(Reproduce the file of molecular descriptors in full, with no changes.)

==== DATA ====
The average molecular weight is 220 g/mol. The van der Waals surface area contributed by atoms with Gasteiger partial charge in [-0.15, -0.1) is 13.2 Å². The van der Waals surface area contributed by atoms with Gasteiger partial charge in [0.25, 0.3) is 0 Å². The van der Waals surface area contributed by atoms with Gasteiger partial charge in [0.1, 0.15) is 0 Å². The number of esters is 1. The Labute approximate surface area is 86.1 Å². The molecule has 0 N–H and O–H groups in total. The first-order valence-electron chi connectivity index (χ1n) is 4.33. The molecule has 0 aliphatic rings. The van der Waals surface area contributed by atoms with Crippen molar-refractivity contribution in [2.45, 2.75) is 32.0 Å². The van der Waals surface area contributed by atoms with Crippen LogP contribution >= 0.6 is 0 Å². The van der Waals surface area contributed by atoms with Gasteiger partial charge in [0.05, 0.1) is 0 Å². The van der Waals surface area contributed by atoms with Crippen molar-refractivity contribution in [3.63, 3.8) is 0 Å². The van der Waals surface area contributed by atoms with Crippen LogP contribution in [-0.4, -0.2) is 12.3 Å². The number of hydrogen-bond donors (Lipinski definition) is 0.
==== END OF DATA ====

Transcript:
The average molecular weight is 220 g/mol. The van der Waals surface area contributed by atoms with Gasteiger partial charge in [-0.15, -0.1) is 13.2 Å². The van der Waals surface area contributed by atoms with Gasteiger partial charge in [0.25, 0.3) is 0 Å². The van der Waals surface area contributed by atoms with Gasteiger partial charge in [0.1, 0.15) is 0 Å². The number of esters is 1. The Labute approximate surface area is 86.1 Å². The molecule has 0 N–H and O–H groups in total. The first-order valence-electron chi connectivity index (χ1n) is 4.33. The molecule has 0 aliphatic rings. The van der Waals surface area contributed by atoms with Crippen molar-refractivity contribution in [2.45, 2.75) is 32.0 Å². The van der Waals surface area contributed by atoms with Crippen LogP contribution >= 0.6 is 0 Å². The van der Waals surface area contributed by atoms with Gasteiger partial charge in [0.05, 0.1) is 0 Å². The van der Waals surface area contributed by atoms with Crippen molar-refractivity contribution in [3.63, 3.8) is 0 Å². The van der Waals surface area contributed by atoms with Crippen LogP contribution in [-0.4, -0.2) is 12.3 Å². The number of hydrogen-bond donors (Lipinski definition) is 0.